Mai – the beautiful young translator and officer who travels with Charles and Long on their unexpected adventure. Mai and Charles are thrust in a love relationship which neither of them could have expected.

I hope you will join in the story and meet these incredible characters.

A(nother) Parallel Between Acting & Writing

Acting coach Larry Moss said:

“Acting represents all that human beings experience, and if you want to be “nice” you will never be a serious communicator of the human experience.”

Let’s see if we can substitute “writing” for “acting” and still have it make sense.

Writing represents all that human beings experience, and if you want to be “nice” you will never be a serious communicator of the human experience.” 

Yes, I think that works nicely for me. I certainly want my writing to represent human experience – the best and the worst that is out there.

What does he mean by being “nice”?

Well, I’m sure we have all read the stories or seen the movies or shows which put “nice” ahead of everything else. I’ve been turned off by cheesy, insincere story lines which basically are afraid to be vulnerable. Everything must be wrapped up nice and neat. The fairy tale happy ending. But as we all know, life isn’t like that. Usually.

Is there room for being “nice” and having a happy ending in a story. Absolutely. When the stories requires it! Not just because every story must have it. That is the huge difference.

Honestly, on some levels, I was afraid to embark on this journey as an indie author. I wanted to be, and I strive to be, a serious communicator of the human experience. At first I wondered what a friend or acquaintance might say if my character says this or if my character does that. I had a friend look at me strangely after hearing about my first novel and he wondered out loud to me “whoa, I know what you have been thinking about” as if I, as the author, had the same experience as my character. I understood from the beginning that if my writing would peak at the expectations of others then I would be doomed as a writer. I knew if I couldn’t write about controversial topics or strive to portray people in all their glorious depravity then I wouldn’t be taken as a serious writer. I had to cast off the shackles of other people’s expectations and learn to be free as a writer.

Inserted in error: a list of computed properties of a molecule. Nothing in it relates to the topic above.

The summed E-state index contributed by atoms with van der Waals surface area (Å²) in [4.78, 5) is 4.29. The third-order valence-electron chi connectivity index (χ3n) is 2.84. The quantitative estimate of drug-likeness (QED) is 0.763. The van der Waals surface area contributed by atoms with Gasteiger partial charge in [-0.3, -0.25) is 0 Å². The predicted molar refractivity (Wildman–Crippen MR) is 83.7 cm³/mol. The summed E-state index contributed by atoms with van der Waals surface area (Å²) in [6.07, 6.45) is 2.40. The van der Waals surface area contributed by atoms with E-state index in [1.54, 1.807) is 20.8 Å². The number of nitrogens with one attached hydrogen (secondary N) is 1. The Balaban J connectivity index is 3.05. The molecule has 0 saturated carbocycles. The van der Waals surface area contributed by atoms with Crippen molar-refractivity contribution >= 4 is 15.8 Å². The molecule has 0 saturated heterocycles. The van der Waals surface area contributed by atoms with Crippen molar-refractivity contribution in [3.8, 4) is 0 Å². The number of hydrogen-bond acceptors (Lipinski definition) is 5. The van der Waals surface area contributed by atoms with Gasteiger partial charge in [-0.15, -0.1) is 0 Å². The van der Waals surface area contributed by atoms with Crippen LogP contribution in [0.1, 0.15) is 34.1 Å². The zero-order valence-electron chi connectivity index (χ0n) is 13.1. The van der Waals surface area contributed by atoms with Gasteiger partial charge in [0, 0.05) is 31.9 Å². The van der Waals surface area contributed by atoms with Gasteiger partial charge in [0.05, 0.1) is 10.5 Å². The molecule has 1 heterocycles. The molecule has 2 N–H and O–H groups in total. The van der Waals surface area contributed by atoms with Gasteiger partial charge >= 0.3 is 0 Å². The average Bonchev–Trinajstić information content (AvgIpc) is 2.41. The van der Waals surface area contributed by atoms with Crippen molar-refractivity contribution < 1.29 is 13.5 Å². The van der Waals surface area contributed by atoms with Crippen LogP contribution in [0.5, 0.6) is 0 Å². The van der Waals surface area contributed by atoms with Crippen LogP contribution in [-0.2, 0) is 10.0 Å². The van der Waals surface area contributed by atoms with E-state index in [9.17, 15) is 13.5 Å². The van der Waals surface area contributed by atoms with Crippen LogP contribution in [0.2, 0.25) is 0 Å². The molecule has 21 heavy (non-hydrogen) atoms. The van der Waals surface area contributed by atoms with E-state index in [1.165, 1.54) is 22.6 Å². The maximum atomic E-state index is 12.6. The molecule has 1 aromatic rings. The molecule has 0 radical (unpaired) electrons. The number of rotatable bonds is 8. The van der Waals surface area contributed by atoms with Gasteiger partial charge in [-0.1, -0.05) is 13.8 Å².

Writing is not about being “nice” but it also isn’t about being gratuitously depraved either. Neither extreme is authentic. Serious writing is about portraying people in stories as they really all – beautiful, complex, ugly, serious, and light. All wrapped together. That’s what I strive to do.

It’s good for acting. It’s good for writing, too.

Characterization: A thought from Sir Lawrence Olivier

Lawrence Olivier said the following about acting:

“If I play a beggar, I look for the king, and when I play a king, I find the beggar.”

This is wonderfully simple expression of how to approach an acting role that you’ve been awarded. In real life, there are no regal people or destitute people. There are people who act as if they are regal and other people who act as they are destitute.

Can you show me a king who doesn’t have his doubts? Can you show me a beggar who doesn’t have his moments of grandeur in his mind?

People are not cardboard – one dimensional beings. We all have vulnerabilities. We all have our grand moments. That’s what makes us human, and that’s what makes Olivier such the accomplished performer.

But his thoughts can also mean much to writers. To make well-rounded, believable characters we, too, need to find the beggar in the king.

Everyone has redeeming qualities. Even the bully. Even the pest. Even the murderer. The criminal. The adulterer. The dictator. No one starts out on the road to evil without passing a few moments of beauty along the way. So as you craft your villain or your antagonist or your whomever, make them real. Make them easy to like and easier to loathe. Bathe them in consistent contradictions. Have them be conflicted. Put them in situations which stretch their resolve. If you do, you’ll be on your way to crafting a believable, three-dimensional bad guy or girl.

Everyone has faults. Even the saint. Even the reverend. Even the … you get the picture. There’s no such thing as a hypocrite in real life (more on this later) because everyone fails, falls, stumbles, and makes mistakes. We’ve all seen writing where characters are too perfect. Who can relate to that? The “good guys or girls”, the heroes, the protagonists the whomever also must be bathed in contradictions. What gives them doubts? What causes them to do things they say they will never do? What drives them to a precipice they swore they would never reach? What hard things can they do which will steel their resolve? This is also the start of building a solid character whom your readers will be engaged with.